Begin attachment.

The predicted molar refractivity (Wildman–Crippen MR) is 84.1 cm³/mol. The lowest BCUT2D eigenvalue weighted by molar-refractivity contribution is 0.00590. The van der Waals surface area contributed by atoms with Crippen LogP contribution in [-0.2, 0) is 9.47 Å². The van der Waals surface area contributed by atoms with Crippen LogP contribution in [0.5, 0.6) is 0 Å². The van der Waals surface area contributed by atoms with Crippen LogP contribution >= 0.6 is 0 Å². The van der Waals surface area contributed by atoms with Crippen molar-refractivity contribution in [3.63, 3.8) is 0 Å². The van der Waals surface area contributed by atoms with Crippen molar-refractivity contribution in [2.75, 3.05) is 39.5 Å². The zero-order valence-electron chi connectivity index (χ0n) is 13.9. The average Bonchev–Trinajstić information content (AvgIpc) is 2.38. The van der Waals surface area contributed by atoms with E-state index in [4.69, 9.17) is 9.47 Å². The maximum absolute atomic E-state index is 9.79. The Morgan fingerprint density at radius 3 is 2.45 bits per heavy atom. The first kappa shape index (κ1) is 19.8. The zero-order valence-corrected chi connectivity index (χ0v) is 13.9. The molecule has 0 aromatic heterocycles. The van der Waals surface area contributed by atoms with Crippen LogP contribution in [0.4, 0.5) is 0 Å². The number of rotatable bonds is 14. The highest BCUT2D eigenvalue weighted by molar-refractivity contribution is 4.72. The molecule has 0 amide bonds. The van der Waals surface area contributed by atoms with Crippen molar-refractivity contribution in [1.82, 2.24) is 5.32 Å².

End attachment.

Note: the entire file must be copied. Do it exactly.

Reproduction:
The predicted molar refractivity (Wildman–Crippen MR) is 84.1 cm³/mol. The lowest BCUT2D eigenvalue weighted by molar-refractivity contribution is 0.00590. The van der Waals surface area contributed by atoms with Crippen LogP contribution in [-0.2, 0) is 9.47 Å². The van der Waals surface area contributed by atoms with Crippen LogP contribution in [0.5, 0.6) is 0 Å². The van der Waals surface area contributed by atoms with Crippen LogP contribution >= 0.6 is 0 Å². The van der Waals surface area contributed by atoms with Crippen molar-refractivity contribution in [3.63, 3.8) is 0 Å². The van der Waals surface area contributed by atoms with Crippen molar-refractivity contribution in [2.75, 3.05) is 39.5 Å². The zero-order valence-electron chi connectivity index (χ0n) is 13.9. The average Bonchev–Trinajstić information content (AvgIpc) is 2.38. The van der Waals surface area contributed by atoms with E-state index in [4.69, 9.17) is 9.47 Å². The maximum absolute atomic E-state index is 9.79. The Morgan fingerprint density at radius 3 is 2.45 bits per heavy atom. The first kappa shape index (κ1) is 19.8. The zero-order valence-corrected chi connectivity index (χ0v) is 13.9. The molecule has 0 aromatic heterocycles. The van der Waals surface area contributed by atoms with Crippen LogP contribution in [0.4, 0.5) is 0 Å². The number of rotatable bonds is 14. The highest BCUT2D eigenvalue weighted by molar-refractivity contribution is 4.72. The molecule has 0 amide bonds. The van der Waals surface area contributed by atoms with Crippen molar-refractivity contribution in [1.82, 2.24) is 5.32 Å².